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Sleep WellSleep Well

Sleep Well

Sleep Well

Get a great night’s sleep – naturally! Learn how with this new magazine Expert solutions for tackling your sleep problems… What’s normal for your age? Can mindfulness improve your rest? Tackle night time noise How hormones affect your sleep… and more!

Country:
United Kingdom
Language:
English
Publisher:
Immediate Media Company London Limited
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IN THIS ISSUE

1 min.
welcome

“Though sleep is called our best friend, it is a friend who often keeps us waiting”Jules Verne If you’re reading this, then you already know how exhausting and frustrating it can be when you can’t sleep. And you’re not alone: one in three people have some kind of sleep problem, and often those problems change at different life stages and for various reasons: anxious teenagers, partying twenty-somethings, sleep-deprived new parents, the overstretched ‘sandwich generation’… and then there’s your hormonally changing fifties to contend with. It’s well documented that a lack of sleep can damage both your mental and physical health, but sleeping pills aren’t always the answer. So what is? We’ve gathered a wide range of sleep experts to explore dozens of options to find the best natural sleep solutions for you. Hopefully…

1 min.
meet our experts

MATT HAIG Matt is the bestselling author of Reasons To Stay Alive, and wants us to fall in love with sleep again. Find Matt on page 9 SUZY READING A psychologist, yoga teacher and author, Suzy’s books include The Self-Care Revolution. Find Suzy on page 36 DR NEIL STANLEY Sleep expert Neil has 37 years’ experience, and has written a book, How To Sleep Well. Find Neil on page 28 ANNA BLACK Anna Black teaches mindfulness workshops and is the author of five books on mindfulness. Find Anna on page 46 PROF. ALICE GREGORY Alice is a Professor of Psychology at Goldsmiths, where she is co-head of the Goldsmiths Sleep Lab. Find Alice on page 19 DR NERINA RAMLAKHAN Nerina runs sleep programmes at Nightingale Hospital, and is the sleep advisor to Silentnight. Find Nerina on page 64 RICHIE BOSTOCK Richie Bostock, aka The Breath Guy, can help you…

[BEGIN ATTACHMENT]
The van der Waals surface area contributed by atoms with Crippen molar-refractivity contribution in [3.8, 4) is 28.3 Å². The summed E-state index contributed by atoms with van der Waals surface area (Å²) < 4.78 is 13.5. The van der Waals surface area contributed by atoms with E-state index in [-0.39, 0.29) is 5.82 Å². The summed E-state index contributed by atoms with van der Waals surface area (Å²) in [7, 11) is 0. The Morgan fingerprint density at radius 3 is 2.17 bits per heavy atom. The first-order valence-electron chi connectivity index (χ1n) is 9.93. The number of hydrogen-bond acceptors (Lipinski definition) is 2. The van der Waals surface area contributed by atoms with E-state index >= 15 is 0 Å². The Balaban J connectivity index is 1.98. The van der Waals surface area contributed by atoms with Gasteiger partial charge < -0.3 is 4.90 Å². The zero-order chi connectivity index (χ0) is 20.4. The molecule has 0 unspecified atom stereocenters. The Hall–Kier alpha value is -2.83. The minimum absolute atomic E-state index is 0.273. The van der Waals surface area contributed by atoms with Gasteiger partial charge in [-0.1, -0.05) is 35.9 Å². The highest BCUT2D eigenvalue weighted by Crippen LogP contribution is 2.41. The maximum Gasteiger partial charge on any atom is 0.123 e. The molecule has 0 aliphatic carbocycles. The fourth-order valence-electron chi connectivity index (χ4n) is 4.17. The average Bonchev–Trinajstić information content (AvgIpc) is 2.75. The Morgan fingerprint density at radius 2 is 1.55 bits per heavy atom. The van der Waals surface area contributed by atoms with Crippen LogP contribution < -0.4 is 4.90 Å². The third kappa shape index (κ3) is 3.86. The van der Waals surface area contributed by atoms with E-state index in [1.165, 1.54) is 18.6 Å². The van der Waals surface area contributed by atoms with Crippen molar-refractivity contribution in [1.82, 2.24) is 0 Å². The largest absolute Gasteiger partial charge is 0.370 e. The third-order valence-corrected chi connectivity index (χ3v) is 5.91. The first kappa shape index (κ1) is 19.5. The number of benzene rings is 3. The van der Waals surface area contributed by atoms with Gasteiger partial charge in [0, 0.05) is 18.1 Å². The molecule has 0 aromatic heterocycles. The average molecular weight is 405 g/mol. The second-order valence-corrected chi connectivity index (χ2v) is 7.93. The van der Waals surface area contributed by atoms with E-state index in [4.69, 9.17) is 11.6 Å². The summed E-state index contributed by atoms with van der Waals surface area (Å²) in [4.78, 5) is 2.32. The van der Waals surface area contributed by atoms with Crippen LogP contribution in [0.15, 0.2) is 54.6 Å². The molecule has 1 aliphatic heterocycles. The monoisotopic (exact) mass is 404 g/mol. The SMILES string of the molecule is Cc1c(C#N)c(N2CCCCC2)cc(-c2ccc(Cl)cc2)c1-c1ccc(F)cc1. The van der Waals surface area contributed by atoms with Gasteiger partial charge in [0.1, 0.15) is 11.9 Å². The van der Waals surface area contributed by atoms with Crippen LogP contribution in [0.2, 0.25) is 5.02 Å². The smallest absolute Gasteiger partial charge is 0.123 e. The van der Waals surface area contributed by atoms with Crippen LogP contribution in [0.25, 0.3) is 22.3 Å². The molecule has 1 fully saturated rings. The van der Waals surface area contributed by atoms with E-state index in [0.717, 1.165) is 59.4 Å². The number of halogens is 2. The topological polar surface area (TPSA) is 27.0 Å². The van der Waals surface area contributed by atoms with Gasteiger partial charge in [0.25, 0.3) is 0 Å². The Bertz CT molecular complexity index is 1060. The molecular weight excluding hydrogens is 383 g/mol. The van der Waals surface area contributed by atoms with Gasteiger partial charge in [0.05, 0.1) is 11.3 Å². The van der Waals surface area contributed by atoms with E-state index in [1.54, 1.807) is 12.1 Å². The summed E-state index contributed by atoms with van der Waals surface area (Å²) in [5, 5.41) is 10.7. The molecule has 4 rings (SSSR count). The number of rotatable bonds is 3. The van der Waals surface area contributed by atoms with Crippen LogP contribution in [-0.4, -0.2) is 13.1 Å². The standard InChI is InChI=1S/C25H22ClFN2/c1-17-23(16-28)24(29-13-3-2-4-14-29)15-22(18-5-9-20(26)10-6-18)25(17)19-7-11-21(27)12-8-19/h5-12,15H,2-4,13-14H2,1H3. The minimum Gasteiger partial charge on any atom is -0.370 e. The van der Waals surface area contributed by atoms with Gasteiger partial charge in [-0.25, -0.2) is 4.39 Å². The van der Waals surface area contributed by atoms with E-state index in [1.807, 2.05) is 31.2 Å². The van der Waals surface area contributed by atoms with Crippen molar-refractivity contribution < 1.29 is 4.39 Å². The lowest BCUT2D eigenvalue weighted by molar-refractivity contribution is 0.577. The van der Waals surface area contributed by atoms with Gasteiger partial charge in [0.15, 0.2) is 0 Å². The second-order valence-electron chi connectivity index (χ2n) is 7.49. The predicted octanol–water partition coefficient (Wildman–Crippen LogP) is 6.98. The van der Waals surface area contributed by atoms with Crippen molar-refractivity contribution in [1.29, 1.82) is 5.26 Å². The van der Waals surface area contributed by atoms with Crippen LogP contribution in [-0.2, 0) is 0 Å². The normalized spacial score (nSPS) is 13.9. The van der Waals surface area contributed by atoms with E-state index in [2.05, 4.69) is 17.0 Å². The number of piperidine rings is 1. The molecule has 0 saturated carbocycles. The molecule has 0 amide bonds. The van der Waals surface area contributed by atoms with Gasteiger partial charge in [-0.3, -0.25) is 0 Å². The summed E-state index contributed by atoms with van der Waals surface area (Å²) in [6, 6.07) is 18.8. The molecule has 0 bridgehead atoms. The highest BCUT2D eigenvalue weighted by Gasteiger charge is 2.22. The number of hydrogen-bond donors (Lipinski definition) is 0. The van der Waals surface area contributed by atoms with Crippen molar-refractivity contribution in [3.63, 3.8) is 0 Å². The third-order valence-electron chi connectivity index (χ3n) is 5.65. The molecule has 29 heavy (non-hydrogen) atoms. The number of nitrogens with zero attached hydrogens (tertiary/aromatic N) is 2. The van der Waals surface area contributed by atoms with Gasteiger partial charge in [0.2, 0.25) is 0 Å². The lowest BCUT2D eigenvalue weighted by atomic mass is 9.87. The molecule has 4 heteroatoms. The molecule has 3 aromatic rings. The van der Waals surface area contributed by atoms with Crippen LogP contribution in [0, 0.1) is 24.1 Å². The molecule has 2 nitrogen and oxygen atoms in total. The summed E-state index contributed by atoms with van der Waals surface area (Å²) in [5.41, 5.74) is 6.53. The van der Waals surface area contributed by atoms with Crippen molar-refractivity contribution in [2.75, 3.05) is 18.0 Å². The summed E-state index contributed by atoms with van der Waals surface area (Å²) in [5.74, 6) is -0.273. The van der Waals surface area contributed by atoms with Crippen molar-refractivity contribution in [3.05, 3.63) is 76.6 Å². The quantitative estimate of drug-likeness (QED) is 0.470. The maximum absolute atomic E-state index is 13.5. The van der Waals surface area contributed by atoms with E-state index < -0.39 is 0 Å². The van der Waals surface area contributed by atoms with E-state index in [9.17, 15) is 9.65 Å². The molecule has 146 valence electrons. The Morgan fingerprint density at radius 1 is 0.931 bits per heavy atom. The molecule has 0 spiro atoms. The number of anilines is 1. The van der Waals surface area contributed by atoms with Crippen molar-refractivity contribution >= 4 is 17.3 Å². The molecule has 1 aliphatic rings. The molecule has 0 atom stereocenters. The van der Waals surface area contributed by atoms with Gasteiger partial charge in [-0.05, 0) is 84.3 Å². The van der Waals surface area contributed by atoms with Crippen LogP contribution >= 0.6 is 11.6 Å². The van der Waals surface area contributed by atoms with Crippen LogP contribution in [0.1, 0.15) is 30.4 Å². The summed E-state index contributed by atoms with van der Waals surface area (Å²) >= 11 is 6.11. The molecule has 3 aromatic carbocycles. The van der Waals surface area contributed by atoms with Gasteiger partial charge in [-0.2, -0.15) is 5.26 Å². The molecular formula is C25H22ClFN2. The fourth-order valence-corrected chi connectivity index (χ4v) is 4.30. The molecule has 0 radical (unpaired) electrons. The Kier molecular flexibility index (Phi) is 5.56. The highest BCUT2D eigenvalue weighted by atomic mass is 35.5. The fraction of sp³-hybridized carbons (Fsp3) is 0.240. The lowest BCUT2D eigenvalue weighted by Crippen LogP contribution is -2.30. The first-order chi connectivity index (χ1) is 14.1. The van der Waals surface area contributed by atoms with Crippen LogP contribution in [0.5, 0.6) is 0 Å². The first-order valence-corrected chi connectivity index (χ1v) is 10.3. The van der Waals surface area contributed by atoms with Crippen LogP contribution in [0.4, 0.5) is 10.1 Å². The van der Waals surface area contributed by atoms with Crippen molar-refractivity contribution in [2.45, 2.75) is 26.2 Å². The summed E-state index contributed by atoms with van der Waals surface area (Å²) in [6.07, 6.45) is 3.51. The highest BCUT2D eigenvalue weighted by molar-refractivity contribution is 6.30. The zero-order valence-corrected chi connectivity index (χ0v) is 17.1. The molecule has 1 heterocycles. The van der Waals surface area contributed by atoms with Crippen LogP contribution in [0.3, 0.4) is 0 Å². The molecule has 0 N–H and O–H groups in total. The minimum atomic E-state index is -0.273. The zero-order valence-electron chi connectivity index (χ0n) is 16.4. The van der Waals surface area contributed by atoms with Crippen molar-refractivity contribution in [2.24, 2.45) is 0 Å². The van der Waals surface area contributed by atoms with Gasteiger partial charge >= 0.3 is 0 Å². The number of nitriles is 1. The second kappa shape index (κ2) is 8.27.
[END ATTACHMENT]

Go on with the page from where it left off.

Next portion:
7 min.
fall in love with sleep again

Before 1879, when Thomas Edison came up with the first practical incandescent light bulb, all lighting had been fuelled by gas and oil. The light bulb, heavily promoted via the Edison & Swan United Electric Light Company, literally set the world alight. The bulbs were practical – small and cheap and safe – and emitted just the right amount of light, and began to take off in homes and businesses throughout the world. Human beings had, finally, conquered the night. The dark – the source of so many of our primal fears – could now be negated at the flick of a switch. And now, as our evenings could stay lighter for longer, people increasingly started going to bed later. This didn’t worry Edison at all. Indeed, he saw it as an…

5 min.
what happens when we sleep?

Until the early 20th century, when we became able to measure brain activity with electroencephalography (EEG), it was believed that during sleep the brain shut down and rested from the activity of the day. However, the reality is very different, and in fact the brain can be more active when we are asleep than when we are awake. Whether we’re awake or asleep depends on activity in specific areas of the brain. The part of the brain that promotes wakefulness also inhibits the part that promotes sleep activity, and vice versa. The shift between the different areas is caused by internal factors such as the circadian rhythm and the release of hormones, and is usually self-regulating. The drive to sleep increases the longer we’re awake, and as we sleep it abates…

1 min.
phases of sleep

NON-REM SLEEP (NREM) As you move through these three stages, activity in the brain gets slower and slower and your brain’s neurones fire in greater and greater synchrony. Stage 1 N-REM People woken from this stage often believe they have been awake. They don't remember falling asleep. It’s during this phase that we experience hypnic jerks – involuntary twitches. Stage 2 N-REM This makes up the majority of our sleep. Dreaming is less common than in deeper stages and the sleeper is easily awakened. Stage 3 N-REM or short wave sleep (SWS) This is the deepest stage of non-REM sleep. EEG readings show high-amplitude slow oscillations in electrical activity (there are big differences between the peaks and troughs of the graph), reflecting the fact that many neurones in the brain are acting in synchrony. Rapid eye movement sleep…

2 min.
5 things you didn’t know about sleep

1 REM SLEEP BOOSTS CREATIVITY During REM sleep the concentration of the neurotransmitter acetylcholine is twice what it would be when awake. This promotes the altering of connections between neurones, facilitating new links between disparate pieces of information. The Beatles’ classic song Yesterday and the book Frankenstein are said to be products of sleep. 2 DREAMS PERVADE OUR SLEEP The idea that dreams only occur in REM sleep simply isn’t true. We actually have dreams throughout all stages of sleep and even when we’re awake, as daydreams. However, it’s fair to say that dreams are more common in REM than non-REM sleep as well as being more vivid, emotional and bizarre. 3 SLEEP DEPRIVATION IS AN ANTIDEPRESSANT Sleep deprivation leads to a sort of semi-euphoric state and has been used to treat depression since the…